• The bottom of the region, which is provided with columns or crosspieces for holding a limited amount of liquid together, on the one hand, can be at the same level as the bottom outside this region. On the other hated, the bottom of the region provided with columns or crosspieces can be located at a lower level than the bottom, outside this region. This deeper lying region is surrounded by a wall. If the platform is approximately horizontal, a limited amount of liquid can be filled into the deeper lying region, said the liquid which is held together within this region even if the deeper lying region is not provided with columns or crosspieces. If this platform is tilted horizontally or turned upside down, the limited amount of liquid can leave the deeper lying region. If the deeper lying region is provided with columns or crosspieces, the limited amount of liquid, filled into this region, is held together and retained in the region by capillary force between the columns or crosspieces also when the platform is tilted.
  • The limited amount of liquid can also be dropped on or applied to this type of microstructured and uncovered region by means of a suitable device, for example, a pipette. If the microstructured region is covered, the limited amount of liquid to be applied to this region can be selectively introduced into this region through a separate filling opening and a capillary, which connects the separate filling opening with the microstructured region.
  • The limited amount of liquid, which is to be held together on the surface of a solid at a predefined site, can be a solution or a dispersion of a substance, which is to be present at the predefined site and only at this site. The dissolved or dispersed substance can be a reagent, which causes a change in the liquid to be manipulated. If the liquid to be manipulated is filled into the filling opening of the platform much later than the dissolved or dispersed substance is applied to the predefined site, the dissolved or dispersed substance can be initially dried at the predefined site. The dried substance is taken up later liquid to be manipulated flowing through the transport path.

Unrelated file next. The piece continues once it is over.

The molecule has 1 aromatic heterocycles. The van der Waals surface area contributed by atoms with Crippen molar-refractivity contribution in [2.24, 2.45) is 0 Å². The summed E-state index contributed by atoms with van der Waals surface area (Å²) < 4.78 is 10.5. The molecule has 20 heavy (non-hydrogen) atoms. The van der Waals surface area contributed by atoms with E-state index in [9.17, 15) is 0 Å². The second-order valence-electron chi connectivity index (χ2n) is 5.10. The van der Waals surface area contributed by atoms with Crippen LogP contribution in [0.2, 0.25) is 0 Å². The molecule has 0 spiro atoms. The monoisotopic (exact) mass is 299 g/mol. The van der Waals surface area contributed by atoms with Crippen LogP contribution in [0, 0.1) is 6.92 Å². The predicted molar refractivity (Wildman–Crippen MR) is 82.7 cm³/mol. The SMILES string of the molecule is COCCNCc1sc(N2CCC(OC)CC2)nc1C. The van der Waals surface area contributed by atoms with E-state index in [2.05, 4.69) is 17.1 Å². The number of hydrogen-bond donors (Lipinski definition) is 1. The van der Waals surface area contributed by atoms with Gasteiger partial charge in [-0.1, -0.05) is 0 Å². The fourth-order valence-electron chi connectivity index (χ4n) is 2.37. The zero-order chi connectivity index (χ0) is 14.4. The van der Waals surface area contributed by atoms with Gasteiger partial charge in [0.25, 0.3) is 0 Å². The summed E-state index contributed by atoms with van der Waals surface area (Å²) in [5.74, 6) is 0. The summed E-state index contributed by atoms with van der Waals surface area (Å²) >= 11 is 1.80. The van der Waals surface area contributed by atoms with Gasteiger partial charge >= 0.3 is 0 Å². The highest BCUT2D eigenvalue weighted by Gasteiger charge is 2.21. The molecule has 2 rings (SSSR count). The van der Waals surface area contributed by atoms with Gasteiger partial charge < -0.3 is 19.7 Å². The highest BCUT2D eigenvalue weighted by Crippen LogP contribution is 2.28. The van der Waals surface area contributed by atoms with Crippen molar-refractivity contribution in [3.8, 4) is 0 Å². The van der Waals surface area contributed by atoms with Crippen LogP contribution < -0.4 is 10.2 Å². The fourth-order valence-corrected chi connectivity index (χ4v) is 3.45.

• With the use of several predefined microstructured regions for holding a limited amount of liquid together on a platform different substances can be kept ready on the platform, which cannot be influenced as long as they are kept separate in solution or in dispersion or in a dried state on the platform in adjacent regions.
  • The limited amount of liquid applied to this type of microstructured region is held together by the capillary force between the microstructures, which is greater in the microstructured region than in its surrounding area. The applied limited amount of liquid is held together independent of the spatial position of the platform. The platform can be tilted horizontally or it can be turned upside down, or it can be moved jerkily. The limited amount of liquid applied to the microstructured region is held together in itself and also held as a whole in the microstructured region and prevented from moving on the platform. The region provided with, microstructures can hold together a limited amount of a liquid, which is considerably greater than the amount of liquid which can be held together in the region (by the surface tension of the liquid) if the region contains no microstructures.
  • In the second embodiment of the platform of the invention, the liquid to be manipulated is brought into contact with the liquid that is present in the regions for holding together a limited amount of liquid. If several regions are present on the platform for holding together a limited amount of liquid, the liquid to be manipulated is brought into contact with the limited amounts of liquid, if necessary, different in volume, in the predefined sequence.
  • The second embodiment of the platform of the invention can be used, if at at least one predefined site of the platform a limited amount of liquid, which is applied from the outside, is to be held together. The amount of liquid usually contains a dissolved or suspended reagent. The limited amount of liquid can remain in liquid form, or the liquid components of the limited amount of liquid can be evaporated or vaporized, whereby the reagent dries.
  • Several limited amounts of liquid can be applied from the outside to predefined sites in a narrow space with this type of platform of the invention. The limited amounts of liquid are held together and separate from each other at predefined sites in every position of the platform, as well as during jerky movements of the platform. The liquid to be manipulated comes into contact with the limited amounts of liquid applied to the predefined sites in a predefined sequence. The contact time can be set by means of the stop time by assigned fluidic switches.